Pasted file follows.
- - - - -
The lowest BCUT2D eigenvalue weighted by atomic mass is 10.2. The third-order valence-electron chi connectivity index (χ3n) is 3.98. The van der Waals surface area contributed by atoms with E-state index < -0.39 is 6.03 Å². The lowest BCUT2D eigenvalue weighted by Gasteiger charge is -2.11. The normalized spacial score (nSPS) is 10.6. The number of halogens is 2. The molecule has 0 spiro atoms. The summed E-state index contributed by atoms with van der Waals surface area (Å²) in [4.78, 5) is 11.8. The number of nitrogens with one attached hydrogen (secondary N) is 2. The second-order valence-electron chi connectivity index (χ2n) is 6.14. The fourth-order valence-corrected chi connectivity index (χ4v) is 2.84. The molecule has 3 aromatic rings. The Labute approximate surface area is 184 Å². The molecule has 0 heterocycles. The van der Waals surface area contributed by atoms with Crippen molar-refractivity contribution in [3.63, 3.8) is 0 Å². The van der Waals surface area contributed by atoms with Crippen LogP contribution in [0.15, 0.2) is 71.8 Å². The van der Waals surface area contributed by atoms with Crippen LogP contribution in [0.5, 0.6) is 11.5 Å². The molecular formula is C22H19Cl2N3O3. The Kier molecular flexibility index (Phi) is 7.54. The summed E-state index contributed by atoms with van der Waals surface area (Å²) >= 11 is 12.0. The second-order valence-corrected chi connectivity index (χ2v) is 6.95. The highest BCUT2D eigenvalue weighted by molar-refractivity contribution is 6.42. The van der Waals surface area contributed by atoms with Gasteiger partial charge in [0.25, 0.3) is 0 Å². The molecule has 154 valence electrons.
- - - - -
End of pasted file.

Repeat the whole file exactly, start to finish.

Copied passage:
The lowest BCUT2D eigenvalue weighted by atomic mass is 10.2. The third-order valence-electron chi connectivity index (χ3n) is 3.98. The van der Waals surface area contributed by atoms with E-state index < -0.39 is 6.03 Å². The lowest BCUT2D eigenvalue weighted by Gasteiger charge is -2.11. The normalized spacial score (nSPS) is 10.6. The number of halogens is 2. The molecule has 0 spiro atoms. The summed E-state index contributed by atoms with van der Waals surface area (Å²) in [4.78, 5) is 11.8. The number of nitrogens with one attached hydrogen (secondary N) is 2. The second-order valence-electron chi connectivity index (χ2n) is 6.14. The fourth-order valence-corrected chi connectivity index (χ4v) is 2.84. The molecule has 3 aromatic rings. The Labute approximate surface area is 184 Å². The molecule has 0 heterocycles. The van der Waals surface area contributed by atoms with Crippen molar-refractivity contribution in [3.63, 3.8) is 0 Å². The van der Waals surface area contributed by atoms with Crippen LogP contribution in [0.15, 0.2) is 71.8 Å². The van der Waals surface area contributed by atoms with Crippen LogP contribution in [0.5, 0.6) is 11.5 Å². The molecular formula is C22H19Cl2N3O3. The Kier molecular flexibility index (Phi) is 7.54. The summed E-state index contributed by atoms with van der Waals surface area (Å²) >= 11 is 12.0. The second-order valence-corrected chi connectivity index (χ2v) is 6.95. The highest BCUT2D eigenvalue weighted by molar-refractivity contribution is 6.42. The van der Waals surface area contributed by atoms with Gasteiger partial charge in [0.25, 0.3) is 0 Å². The molecule has 154 valence electrons.